But the sad fact is that more than that number will agree only after hearing this. If you are in any way concerned about whether or not you will have to forfeit some of your hard-earned assets, talk to a lawyer to help you assess your situation. If you don’t have a lawyer, then consider meeting with an attorney to make sure you’re doing everything by the book. Here are a few common questions that you may have regarding asset protection planning.
What is it?
Protecting your assets or protecting someone else’s assets are commonly referred to as an asset protection plan. It’s a widely used term in the business and financial worlds. For the layperson, asset protection might be more commonly referred to as “asset protection” or “investment protection” or just “asset protection”. The aspects of an asset protection plan are many and vary from one case to another. For example, a married couple might separate assets and split up the wealth among them. Unless planned otherwise, their assets and property will eventually be unavailable to satisfy claims by creditors or to meet the liquid needs of litigation proceedings.
Protection of assets involves many different elements. You might consider adopting a more complicated asset protection plan in case you have many assets at stake. In many cases, the transfer of property to a trust is the most effective form of asset protection. A properly drafted asset protection trust makes assets from which you protect your own easily accessible and immediately usable to meet the immediate claims of your creditors. The trust is usually prepared in a jurisdiction with stable structures for establishing trusts for individuals. It’s less likely that the trust will be contested in court, and the trust’s terms will almost certainly be spelled out in an easy to understand manner. Here’s how the process works.
Protection of Assets Through Trust Planning
Setting up an asset protection trust is the first step in protecting your assets. Setting up a trust protects the trust assets from potential creditors that might otherwise be owed from your personal or business creditors. The trust gives you and your beneficiaries both privacy and asset protection. The privacy of the trust’s assets protects the assets. By establishing an asset protection trust, the identities, and the means of access to the trust’s assets are kept confidential. In addition to protecting your own privacy, trust planning also protects the beneficiaries of the trust. The creditors may not even be aware of the trust until after it is set up because trust assets are usually kept in the trust account until needed. Once trust assets are required for litigation or to satisfy due expenses, and no suitable action has been taken to protect trust assets during that period of protected asset protection, the trust assets are released to the beneficiaries.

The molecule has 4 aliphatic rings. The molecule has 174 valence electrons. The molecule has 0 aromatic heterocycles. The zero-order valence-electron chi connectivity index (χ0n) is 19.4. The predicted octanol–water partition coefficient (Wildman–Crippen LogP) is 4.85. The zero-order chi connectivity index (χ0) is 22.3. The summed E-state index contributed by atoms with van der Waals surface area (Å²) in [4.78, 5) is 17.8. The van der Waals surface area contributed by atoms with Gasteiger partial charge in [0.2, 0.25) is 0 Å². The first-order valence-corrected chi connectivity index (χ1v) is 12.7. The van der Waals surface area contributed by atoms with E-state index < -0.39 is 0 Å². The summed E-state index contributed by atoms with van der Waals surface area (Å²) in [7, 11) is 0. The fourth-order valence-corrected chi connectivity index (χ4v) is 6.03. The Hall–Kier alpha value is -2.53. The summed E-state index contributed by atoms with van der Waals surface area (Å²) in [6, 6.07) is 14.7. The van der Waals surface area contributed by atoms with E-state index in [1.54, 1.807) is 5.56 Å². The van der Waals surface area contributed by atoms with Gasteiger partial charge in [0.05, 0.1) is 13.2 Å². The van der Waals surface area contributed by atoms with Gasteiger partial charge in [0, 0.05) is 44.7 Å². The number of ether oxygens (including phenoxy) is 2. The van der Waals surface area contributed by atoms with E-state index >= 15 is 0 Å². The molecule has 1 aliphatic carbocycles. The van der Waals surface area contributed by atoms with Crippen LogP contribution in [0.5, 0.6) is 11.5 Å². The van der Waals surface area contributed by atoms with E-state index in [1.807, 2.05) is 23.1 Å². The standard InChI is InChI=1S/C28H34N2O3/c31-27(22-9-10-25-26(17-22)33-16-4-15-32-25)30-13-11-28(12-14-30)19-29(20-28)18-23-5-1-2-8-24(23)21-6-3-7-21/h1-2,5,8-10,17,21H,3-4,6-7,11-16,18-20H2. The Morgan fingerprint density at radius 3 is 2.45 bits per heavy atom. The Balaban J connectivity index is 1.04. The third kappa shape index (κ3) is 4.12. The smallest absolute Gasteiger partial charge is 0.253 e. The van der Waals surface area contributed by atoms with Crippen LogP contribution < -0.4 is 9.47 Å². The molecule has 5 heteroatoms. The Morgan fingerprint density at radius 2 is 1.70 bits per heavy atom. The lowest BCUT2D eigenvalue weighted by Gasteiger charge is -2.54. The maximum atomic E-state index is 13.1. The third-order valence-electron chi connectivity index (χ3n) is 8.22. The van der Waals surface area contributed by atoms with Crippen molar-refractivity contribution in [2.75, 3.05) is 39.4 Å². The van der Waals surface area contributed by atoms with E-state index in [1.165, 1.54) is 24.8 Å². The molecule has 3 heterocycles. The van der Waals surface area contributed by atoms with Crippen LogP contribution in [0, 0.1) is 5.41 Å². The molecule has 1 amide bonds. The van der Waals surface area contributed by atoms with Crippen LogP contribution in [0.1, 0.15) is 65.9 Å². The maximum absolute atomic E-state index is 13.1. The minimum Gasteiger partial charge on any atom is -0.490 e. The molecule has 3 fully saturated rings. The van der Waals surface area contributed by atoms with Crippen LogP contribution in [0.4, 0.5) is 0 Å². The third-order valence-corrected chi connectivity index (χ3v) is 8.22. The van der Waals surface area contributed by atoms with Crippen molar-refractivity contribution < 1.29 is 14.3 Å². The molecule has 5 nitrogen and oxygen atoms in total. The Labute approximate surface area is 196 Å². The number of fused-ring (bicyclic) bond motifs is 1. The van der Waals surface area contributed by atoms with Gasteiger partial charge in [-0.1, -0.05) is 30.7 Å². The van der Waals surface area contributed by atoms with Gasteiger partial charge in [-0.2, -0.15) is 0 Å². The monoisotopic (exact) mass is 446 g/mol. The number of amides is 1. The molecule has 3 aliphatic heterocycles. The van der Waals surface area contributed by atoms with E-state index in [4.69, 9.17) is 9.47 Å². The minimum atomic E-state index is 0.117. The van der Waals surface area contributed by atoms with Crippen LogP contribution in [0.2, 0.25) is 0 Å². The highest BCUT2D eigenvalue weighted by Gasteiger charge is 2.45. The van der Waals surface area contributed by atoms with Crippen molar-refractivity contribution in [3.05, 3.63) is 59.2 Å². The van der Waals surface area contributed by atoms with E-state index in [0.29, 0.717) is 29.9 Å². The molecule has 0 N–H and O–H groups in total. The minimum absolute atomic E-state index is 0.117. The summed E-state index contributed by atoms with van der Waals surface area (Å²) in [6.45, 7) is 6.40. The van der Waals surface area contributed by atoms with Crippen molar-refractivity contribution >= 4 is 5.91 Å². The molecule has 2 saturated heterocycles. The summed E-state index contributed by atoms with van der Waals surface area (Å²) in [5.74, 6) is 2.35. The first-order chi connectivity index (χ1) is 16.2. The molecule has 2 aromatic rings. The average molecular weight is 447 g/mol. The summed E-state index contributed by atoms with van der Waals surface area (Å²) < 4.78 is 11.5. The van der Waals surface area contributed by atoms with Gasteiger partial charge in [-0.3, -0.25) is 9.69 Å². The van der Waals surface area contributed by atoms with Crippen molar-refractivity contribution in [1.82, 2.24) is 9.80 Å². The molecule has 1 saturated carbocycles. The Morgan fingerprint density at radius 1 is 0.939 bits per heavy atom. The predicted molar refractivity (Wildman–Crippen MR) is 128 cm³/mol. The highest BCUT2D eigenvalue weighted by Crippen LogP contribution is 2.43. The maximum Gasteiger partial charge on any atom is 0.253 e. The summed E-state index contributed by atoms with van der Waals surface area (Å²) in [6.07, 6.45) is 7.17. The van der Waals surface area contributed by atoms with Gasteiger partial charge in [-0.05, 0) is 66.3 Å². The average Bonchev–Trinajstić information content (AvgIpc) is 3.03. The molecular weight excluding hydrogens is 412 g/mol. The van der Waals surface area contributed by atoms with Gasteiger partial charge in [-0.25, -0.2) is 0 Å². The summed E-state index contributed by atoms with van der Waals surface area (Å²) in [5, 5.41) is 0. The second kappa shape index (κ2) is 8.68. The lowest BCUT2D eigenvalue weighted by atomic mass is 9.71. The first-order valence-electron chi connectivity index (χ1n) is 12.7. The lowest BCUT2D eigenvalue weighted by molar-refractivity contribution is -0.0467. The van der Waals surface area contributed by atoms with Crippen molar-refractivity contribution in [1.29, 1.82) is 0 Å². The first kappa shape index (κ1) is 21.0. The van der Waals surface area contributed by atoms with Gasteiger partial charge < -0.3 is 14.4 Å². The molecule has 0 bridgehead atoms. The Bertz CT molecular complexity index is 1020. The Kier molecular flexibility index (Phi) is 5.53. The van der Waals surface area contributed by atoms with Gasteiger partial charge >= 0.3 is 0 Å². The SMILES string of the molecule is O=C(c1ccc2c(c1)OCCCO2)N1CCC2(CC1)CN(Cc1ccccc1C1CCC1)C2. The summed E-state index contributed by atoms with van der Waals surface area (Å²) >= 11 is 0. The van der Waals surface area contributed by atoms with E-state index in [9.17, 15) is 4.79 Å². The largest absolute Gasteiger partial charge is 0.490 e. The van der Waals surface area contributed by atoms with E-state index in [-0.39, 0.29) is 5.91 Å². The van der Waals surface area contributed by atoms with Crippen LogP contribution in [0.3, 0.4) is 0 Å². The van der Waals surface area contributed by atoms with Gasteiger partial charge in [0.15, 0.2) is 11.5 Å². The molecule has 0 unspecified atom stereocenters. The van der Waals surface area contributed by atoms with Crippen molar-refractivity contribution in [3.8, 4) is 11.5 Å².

In more complex situations, shifting assets to a trust may avoid incurring a large negative net worth drop. Assets in a self-directed trust have income and expenses which may be offset by the income and expenses of the trust property. Again, using a trust to protect your assets may be viewed as unfair by others, but trust planning is a matter of good financial and legal strategy.
What’s the difference between asset protection trusts and offshore trusts?
Be aware of the various types of asset protection trusts out there. There are both Chapter 7 (imony) and Chapter 11 (bankruptcy). Depending upon the trust and the jurisdiction, certain trust assets may be protected, and others not. The most important thing to note is that criminals use asset protection trusts to hide the ownership of assets they’ve obtained through illegal means, comparable to a tax evasion scheme. For others-the elite accountant, the trustee, and the beneficiary the asset protection trusts are simply tools to protect lifetime income and assets that might be difficult or impossible to reach or lien under a Chapter 7 or Chapter 11 bankruptcy, respectively.
Who should use offshore asset protection trust?
Privacy, anonymity, and asset protection should be a major consideration when discussing any offshore or international asset protection planning. Using asset protection trusts can achieve the goals of privacy, anonymity, and protection of assets. Privacy is achieved when assets are held and administered in an entity or names an entity that is difficult or impossible to identify. Confidentiality is achieved when the grantor of an international asset protection trust is not questioned at trial, much less amounted or conditioned with fines and lawsuits. Further, taxpayers using a trust will be able to hold assets in a foreign country so long as the foreign country has friendly laws allowing disclosure or an exemption.
Of course, the answer to the question should not be limited to asset protection trusts. Other uses of trusts, particularly in business, employment, or project finance deals, are often as powerful or potentially more powerful with trusts.